According to the Ninth Circuit of Appeals, Scraping public data is allowed in a potentially significant judgment.
The result followed a federal court of appeals decision that confirmed an earlier finding, namely that online scraping (bulk data gathering) of data made available to the general public does not violate the Computer Fraud and Abuse Act (CFAA).
Under US law, the CFAA decides what constitutes “hacking.”
The decision marks the conclusion of a legal struggle between LinkedIn and hiQ Labs, a talent management algorithm that focuses on people analytics and data science machine learning. The latter has been scraping LinkedIn user accounts, which the world’s largest professional social network has defined as a breach of its terms of service, equivalent to hacking, and violating the CFAA.
LinkedIn lost the first case in 2019, but the company refused to give up even after the second setback.
“We’re disappointed in the court’s decision. This is a preliminary ruling, and the case is far from over,” said LinkedIn spokesperson Greg Snapper.
“We will continue to fight to protect our members’ ability to control the information they make available on LinkedIn. When your data is taken without permission and used in ways you haven’t agreed to, that’s not okay. On LinkedIn, our members trust us with their information, which is why we prohibit unauthorized scraping on our platform.”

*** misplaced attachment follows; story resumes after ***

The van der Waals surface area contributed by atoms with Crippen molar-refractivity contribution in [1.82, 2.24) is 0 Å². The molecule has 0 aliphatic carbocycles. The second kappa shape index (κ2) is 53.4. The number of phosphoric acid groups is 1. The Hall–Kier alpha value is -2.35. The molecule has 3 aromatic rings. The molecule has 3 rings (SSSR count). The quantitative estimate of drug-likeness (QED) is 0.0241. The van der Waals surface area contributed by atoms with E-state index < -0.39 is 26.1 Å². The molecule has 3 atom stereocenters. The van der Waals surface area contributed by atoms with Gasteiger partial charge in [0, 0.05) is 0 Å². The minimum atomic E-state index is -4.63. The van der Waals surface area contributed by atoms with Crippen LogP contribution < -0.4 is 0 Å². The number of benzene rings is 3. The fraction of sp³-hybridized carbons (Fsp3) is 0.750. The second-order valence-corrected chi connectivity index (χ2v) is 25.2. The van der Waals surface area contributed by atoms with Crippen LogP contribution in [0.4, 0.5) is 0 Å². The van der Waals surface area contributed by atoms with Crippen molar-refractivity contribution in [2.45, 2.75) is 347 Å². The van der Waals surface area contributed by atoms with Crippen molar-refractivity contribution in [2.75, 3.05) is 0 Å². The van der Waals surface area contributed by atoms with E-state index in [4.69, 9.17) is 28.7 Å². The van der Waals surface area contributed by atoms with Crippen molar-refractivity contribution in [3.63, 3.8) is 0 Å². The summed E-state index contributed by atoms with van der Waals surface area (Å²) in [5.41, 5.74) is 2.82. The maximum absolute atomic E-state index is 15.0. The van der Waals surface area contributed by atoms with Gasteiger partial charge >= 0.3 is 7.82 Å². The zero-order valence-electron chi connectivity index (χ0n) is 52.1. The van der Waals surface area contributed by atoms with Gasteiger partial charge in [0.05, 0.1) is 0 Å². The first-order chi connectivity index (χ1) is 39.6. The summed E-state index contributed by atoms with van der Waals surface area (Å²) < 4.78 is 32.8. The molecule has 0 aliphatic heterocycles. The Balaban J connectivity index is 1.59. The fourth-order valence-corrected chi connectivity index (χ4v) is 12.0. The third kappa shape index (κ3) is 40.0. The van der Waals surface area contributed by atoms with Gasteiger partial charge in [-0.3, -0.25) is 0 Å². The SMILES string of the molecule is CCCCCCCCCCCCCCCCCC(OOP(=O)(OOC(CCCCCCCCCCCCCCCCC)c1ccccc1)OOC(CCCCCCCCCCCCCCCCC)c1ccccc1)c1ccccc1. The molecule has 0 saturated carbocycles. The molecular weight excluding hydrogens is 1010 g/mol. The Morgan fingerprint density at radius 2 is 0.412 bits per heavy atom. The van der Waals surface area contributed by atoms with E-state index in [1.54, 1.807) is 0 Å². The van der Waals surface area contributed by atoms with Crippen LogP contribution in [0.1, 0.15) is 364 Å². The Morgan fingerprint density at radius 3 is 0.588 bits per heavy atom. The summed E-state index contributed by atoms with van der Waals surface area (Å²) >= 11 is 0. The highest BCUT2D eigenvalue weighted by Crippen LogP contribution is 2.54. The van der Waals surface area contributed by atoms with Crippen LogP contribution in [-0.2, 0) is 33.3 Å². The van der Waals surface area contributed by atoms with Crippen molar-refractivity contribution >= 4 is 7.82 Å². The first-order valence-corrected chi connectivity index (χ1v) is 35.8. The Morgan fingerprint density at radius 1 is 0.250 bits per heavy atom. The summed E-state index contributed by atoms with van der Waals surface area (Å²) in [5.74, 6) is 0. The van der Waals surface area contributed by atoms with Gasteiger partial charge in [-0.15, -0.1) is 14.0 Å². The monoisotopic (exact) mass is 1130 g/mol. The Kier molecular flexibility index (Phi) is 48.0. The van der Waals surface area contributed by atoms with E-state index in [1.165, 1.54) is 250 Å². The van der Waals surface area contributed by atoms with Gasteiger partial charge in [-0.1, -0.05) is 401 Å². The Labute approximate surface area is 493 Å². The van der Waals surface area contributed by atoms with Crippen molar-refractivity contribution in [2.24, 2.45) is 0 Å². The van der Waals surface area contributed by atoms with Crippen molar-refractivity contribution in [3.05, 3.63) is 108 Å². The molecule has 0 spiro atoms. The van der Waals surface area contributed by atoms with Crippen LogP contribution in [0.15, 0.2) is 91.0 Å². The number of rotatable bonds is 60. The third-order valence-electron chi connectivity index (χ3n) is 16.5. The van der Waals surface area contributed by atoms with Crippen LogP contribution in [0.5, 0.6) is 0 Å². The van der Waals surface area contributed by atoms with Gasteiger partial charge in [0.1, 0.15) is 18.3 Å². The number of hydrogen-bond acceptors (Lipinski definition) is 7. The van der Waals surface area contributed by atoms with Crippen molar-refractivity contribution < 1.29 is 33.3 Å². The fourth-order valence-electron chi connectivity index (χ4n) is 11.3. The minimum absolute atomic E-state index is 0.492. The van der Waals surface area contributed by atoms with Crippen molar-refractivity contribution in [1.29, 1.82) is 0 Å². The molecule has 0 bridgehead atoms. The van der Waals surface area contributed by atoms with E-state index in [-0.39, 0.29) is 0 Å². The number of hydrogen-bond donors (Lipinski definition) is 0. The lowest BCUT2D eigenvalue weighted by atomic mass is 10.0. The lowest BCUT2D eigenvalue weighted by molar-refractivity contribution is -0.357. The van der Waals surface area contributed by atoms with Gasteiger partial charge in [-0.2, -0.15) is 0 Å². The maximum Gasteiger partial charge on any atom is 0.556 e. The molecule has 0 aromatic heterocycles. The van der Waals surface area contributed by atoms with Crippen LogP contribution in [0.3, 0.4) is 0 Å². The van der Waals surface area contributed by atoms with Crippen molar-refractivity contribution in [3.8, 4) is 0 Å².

TechCrunch reports on the news with a positive spin, stating that the verdict is “excellent news for archivists, scholars, researchers, and journalists.”
“Without a ruling in place, long-running projects to archive websites no longer online and using publicly accessible data for academic and research studies have been left in legal limbo,” it says.
However, it also serves to remind some firms that using web scraping, such as that of face recognition startup Clearview AI, is prohibited. Over the years, one corporation has deleted “billions of social network profile images.”